The Story Behind the Pontiac Ghost Car, The First fully-sized Transparent Car in America

In 1939, General Motors’ Highways and Horizon’s pavilion at the New York Fair delighted attendees with its vision for the future. Created by Norman Bell Geddes, the Futurama exhibition “predicted” the transportation system of the 1960s, and many of them became a reality. These views of the future included innovations that, at the time, acted like magic – Folding glass, a combination of stove and freezer, and a light bulb that transmits speech through its luminous rays. With these innovations, the Pontiac Ghost Car shared the stage – the first fully transparent car made in America.

“The transparent car, the first-ever made in the United States, has attracted the attention of the GM Highways and Horizons building at the New York Auto Show. Created to showcase rigid interiors and other features complete with windows that can be raised and lowered, doors that open and close. The only missing material is the insulation, which is usually applied to the inner surface, which has been replaced with new material, synthetic crystal clear plastic, “reads the original 1939 statement.

General Motors has developed two Ghost Car models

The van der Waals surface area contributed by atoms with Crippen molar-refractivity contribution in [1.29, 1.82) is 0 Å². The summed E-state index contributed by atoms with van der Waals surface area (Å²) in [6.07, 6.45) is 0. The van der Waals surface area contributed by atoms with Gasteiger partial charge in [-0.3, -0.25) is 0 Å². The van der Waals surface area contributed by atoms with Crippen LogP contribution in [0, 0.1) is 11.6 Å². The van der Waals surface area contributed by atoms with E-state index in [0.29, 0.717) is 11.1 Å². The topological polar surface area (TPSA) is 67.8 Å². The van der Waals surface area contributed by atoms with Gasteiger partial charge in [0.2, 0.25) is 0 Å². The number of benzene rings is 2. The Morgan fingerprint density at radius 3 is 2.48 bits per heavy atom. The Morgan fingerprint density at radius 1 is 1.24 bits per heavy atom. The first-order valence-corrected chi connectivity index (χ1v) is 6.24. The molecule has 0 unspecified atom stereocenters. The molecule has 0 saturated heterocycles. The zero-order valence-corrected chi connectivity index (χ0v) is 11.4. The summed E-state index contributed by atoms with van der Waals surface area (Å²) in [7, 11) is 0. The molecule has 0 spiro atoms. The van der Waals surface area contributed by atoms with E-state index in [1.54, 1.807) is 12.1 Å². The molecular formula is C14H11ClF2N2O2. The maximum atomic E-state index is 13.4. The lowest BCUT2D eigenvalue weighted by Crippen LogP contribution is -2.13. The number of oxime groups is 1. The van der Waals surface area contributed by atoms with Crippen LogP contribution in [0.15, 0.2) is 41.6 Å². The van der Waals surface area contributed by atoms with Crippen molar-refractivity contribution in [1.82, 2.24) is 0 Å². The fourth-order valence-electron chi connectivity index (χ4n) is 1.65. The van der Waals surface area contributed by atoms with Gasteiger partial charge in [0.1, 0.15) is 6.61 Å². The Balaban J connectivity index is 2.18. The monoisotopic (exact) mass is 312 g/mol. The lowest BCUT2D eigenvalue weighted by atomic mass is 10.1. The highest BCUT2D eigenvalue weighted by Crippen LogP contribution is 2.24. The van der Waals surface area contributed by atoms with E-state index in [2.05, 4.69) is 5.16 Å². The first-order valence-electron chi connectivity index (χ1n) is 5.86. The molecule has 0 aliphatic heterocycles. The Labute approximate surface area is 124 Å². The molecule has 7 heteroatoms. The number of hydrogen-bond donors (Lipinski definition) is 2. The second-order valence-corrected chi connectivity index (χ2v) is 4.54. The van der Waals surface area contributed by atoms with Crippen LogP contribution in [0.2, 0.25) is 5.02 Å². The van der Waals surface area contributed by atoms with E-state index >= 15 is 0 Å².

Known as the Pontiac Ghost Car, the transparent car would be built on the basis of the de-luxury Pontiac four-door sedan. The car on display at the show was built by General Motors in collaboration with Rohm and Hass – the chemical company that created the plexiglass – and the total cost of production was $ 25,000. In the model, the plexiglass created an exact replica that replaced the outer sheet. In order to get a cleaner look, the structural metal beneath it contained copper and all the hardware was coated with chrome. The tires and rubber moldings were made in white as an addition to the overall aesthetics.

A second model was made for the Golden Gate Exposition in 1940. After this, the two show cars traveled through various Pontiac showrooms in the United States where they were exhibited. The 1939 vehicle was borrowed from the Smithsonian Institution during World War II. Following this, the vehicle went up for auction in 2011 for $ 308,000. Cars have been featured in a number of promotions and have often appeared in magazines. Overall, the cars were designed to show what was going on behind the scenes, especially at a time when the automotive industry was making great strides. In an official statement, the Pontiac Motor Division said that “at first glance, it shows the hidden value built into Pontiac cars.”

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